WASHINGTON – Backed up by Native American leaders from across the country, Alaska’s Gwich’in people assailed the Bush administration Feb. 11 for scheming to turn over to greedy oil companies their ancestral lands in the Arctic National Wildlife Refuge (ANWR).

A standing room crowd packed a conference room in the Methodist Building here as the Gwich’in leaders appealed for an outpouring to block the plan to drill in the 1.5 million-acre ANWR, a threat to the calving grounds of the 130,000 caribou in the Porcupine River herd that are the mainstay of their diet and culture.

Drilling in the ANWR was high on the list of priorities set out by Vice President Dick Cheney’s Energy Policy Task Force. Bush and Cheney have invoked “executive privilege” to keep the proceedings of the Energy Task Force secret in the current Senate hearings on Enron.

“Our ancestors have lived with the caribou for generations beyond time,” said Jonathan Solomon, chairman of the Gwich’in Steering Committee (GSC).

GSC spokesperson Sarah James added, “The coastal plain is vital to our caribou. We call their calving ground ‘The Place Where Life Begins,’ and we cannot allow it to be ruined by oil drilling.”

James opened the conference by singing a prayer song about protecting the millions of endangered wildlife that thrives in the ANWR.

Present in the crowd were leaders of many Native American, human rights, environmental and religious groups.

Dune Lankard, a commercial fisherman and executive director of the Eyak Preservation Council on Alaska’s Prince William Sound, said crude oil from the Exxon Valdez spill continues to foul the once pristine waterway 13 years after the disaster.

“Enron and the Bush administration are creating their energy plan behind closed doors with no transparency,” he said. “We should be able to pull the plug on that plan and start over. We need to dream big and take control of this energy question. Oil companies are the highest subsidized, most profitable, least taxed of any corporations.”

Instead of bowing to their greed, he said, Congress should approve a plan like California’s, which reduced energy consumption 15 percent through energy conservation.

Tom Goldtooth, executive director of the Indigenous Environmental Network (IEN) based in Bemidji, Minnesota, said, “Bush’s energy plan does not provide homeland security to the Gwich’in … The plan is at the expense of the human rights of Indigenous peoples, not only the Gwich’in, but the Western Shoshone Nation in Nevada, who are opposed to the U.S. government’s and the nuclear industry’s planning to use Yucca Mountain as a dump site for this country’s high level nuclear waste.”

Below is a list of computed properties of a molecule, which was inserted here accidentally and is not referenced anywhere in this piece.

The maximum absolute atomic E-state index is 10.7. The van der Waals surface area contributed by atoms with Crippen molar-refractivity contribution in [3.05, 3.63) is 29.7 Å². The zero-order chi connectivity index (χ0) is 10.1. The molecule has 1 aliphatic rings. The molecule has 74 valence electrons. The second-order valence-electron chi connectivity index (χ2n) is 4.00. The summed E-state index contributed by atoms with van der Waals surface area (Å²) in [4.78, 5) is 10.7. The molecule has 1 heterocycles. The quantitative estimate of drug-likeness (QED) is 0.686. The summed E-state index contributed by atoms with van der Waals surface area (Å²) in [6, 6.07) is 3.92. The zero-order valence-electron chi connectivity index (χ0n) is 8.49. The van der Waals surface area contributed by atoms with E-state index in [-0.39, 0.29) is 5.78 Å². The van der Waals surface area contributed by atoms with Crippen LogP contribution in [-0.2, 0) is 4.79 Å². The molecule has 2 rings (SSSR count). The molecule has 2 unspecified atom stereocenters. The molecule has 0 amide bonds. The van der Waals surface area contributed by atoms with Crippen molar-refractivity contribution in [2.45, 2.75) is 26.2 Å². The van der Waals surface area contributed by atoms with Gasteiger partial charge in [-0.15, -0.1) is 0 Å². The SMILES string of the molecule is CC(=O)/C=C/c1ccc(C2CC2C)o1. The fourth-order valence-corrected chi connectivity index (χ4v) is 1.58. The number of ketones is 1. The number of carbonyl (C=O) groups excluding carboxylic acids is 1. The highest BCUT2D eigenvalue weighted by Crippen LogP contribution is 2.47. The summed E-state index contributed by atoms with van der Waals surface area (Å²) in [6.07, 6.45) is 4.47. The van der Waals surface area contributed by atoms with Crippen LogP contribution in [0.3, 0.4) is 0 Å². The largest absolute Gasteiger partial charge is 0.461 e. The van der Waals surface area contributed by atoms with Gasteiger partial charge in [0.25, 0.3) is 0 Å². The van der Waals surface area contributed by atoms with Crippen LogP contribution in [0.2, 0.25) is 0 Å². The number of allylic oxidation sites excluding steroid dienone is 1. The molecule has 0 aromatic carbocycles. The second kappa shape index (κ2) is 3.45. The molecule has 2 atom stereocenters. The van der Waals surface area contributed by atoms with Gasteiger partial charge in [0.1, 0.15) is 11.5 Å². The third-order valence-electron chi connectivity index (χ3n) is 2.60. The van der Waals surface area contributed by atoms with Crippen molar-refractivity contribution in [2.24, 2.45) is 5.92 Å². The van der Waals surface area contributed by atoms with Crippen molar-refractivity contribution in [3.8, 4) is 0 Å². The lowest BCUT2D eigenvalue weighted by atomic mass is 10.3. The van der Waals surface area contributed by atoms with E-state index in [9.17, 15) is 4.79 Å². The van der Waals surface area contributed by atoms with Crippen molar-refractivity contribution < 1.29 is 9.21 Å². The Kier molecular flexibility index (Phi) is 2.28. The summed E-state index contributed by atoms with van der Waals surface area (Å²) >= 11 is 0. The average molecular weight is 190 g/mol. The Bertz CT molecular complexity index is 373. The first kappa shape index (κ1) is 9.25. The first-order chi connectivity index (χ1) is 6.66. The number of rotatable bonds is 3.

He urged an outpouring of solidarity “to stop this axis of evil – oil industries and governments – who work together, expanding their oil frontier, destroying forests, wetlands, coastal plains, habitat, water quality, and are being a factor in climate change and global warming.

The American public must stop this act of colonial terrorism by Bush and Cheney against a people that just want to be left alone to live in peace.”

Robby Romero, leader of the rock band Red Thunder, said he had visited the Gwich’in lands on the Arctic North Slope.

He blasted the right-wing dominated Congress for its Patriot Energy Act, which includes drilling in the ANWR as a main provision. “They are doing a snow job on the American people with this act that threatens our people. It has nothing to do with ‘national security.’ This act is a crime,” Romero said.

Chuck Burrows, leader of a Native Hawaiian environmental group, put beautiful leis around the necks of many in the crowd. He said he has appealed to Hawaiian Senator Daniel Akaka, a Democrat, to reverse his support for drilling in the ANWR.

Jackie Johnson, executive director of the National Congress of American Indians (NCAI), said it is “lack of economic opportunity” that forces indigenous peoples sometimes to take positions inconsistent with their cultures and long-term economic self-interests.

“We still struggle with the lack of jobs,” she said. “I grew up in a subsistence culture like many others here.”

The NCAI strongly supports the struggle of the Gwich’in people to stop the oil drilling and protect their ancestral lands.

Pat Sweetsir, a Tanana chief and leader of a consortium of 42 Alaska tribes, pointed out that 95 percent of Alaska’s arctic north slope is open for drilling, with hundreds of spills severely damaging the permafrost. He debunked the image of the oil corporations as benefactors.

“Even though the Prudhoe Bay pipeline runs through their land,” he said, “a gallon of gasoline costs $4 and a gallon of heating oil costs $3, highest in the nation.”